Thermo Electron has reported an operating profit growth of 26 per cent to $143.2m (€111.2m) and boosted its profit margin by three percentage points to 20 per cent in its second quarter results.
The analytical instrument manufacturer also saw a sales growth of nine per cent to $713m in the second quarter of 2006, compared with $654m in the 2005 quarter, an increase attributed to strong sales of new products.
The firm's life and laboratory science segment sales rose 11 per cent. This part of the company provides analytical instruments, scientific equipment, services and software solutions for life science, drug discovery, clinical, environmental and industrial laboratories.
At the same time, the company's measurement and control division, which is dedicated to providing analytical instruments used in manufacturing processes and in-the-field applications associated with safety and homeland security, saw a 5 per cent increase in sales.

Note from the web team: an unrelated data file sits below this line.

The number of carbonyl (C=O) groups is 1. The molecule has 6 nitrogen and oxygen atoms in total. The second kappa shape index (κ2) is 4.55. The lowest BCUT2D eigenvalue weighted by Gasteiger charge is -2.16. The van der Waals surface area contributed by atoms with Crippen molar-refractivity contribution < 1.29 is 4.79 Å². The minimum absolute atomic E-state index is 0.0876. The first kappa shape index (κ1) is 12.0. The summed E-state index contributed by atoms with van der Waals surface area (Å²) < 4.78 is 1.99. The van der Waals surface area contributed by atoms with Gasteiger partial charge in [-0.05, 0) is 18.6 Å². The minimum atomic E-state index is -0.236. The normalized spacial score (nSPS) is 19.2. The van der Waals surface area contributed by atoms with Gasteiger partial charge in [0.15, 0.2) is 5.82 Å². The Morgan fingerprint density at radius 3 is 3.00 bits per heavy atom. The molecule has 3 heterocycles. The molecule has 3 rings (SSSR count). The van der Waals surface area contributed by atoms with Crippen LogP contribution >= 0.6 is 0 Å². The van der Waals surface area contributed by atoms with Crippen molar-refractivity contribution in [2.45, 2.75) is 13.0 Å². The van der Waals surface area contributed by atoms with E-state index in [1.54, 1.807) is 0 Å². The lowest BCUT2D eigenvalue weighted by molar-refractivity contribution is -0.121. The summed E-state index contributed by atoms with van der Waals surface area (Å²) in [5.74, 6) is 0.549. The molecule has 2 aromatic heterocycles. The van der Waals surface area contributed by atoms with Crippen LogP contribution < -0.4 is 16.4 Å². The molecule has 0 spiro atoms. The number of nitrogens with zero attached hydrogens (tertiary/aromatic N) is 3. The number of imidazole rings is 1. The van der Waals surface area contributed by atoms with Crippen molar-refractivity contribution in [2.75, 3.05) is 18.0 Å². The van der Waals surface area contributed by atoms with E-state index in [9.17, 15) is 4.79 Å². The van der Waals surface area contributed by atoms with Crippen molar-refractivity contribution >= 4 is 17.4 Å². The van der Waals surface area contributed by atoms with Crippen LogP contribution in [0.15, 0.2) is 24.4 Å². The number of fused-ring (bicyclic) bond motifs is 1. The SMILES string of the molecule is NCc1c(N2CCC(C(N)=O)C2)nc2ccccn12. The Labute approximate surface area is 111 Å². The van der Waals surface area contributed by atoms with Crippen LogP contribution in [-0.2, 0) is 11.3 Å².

"We had a solid increase in revenues as well as yet another great quarter of margin expansion," said Marijn Dekkers, president and chief executive officer at Thermo.
"This excellent performance is the result of ongoing strength in our major end markets and our ability to provide our customers with a breadth of innovative solutions."
However, pre-tax profit dropped by 13 per cent although the firm was not available to comment on this result at the time of publishing.
Looking ahead, the firm said it expected its sales to remain in the range of $2.81 - $2.86bn in 2006, indicating a seven - nine per cent growth over last year.
Analysts currently estimate earnings of $2.87 billion for the full year.
The company said it would revise full year 2006 guidance on close of the pending merger with Fisher Scientific.
Thermo Electron agreed in May to buy Fisher Scientific International - which distributes lab equipment - for $10.6bn in stock to become the largest supplier of medical laboratory equipment.
The merger is expected to be completed in the fourth quarter, and still needs approval from shareholders and industry regulators.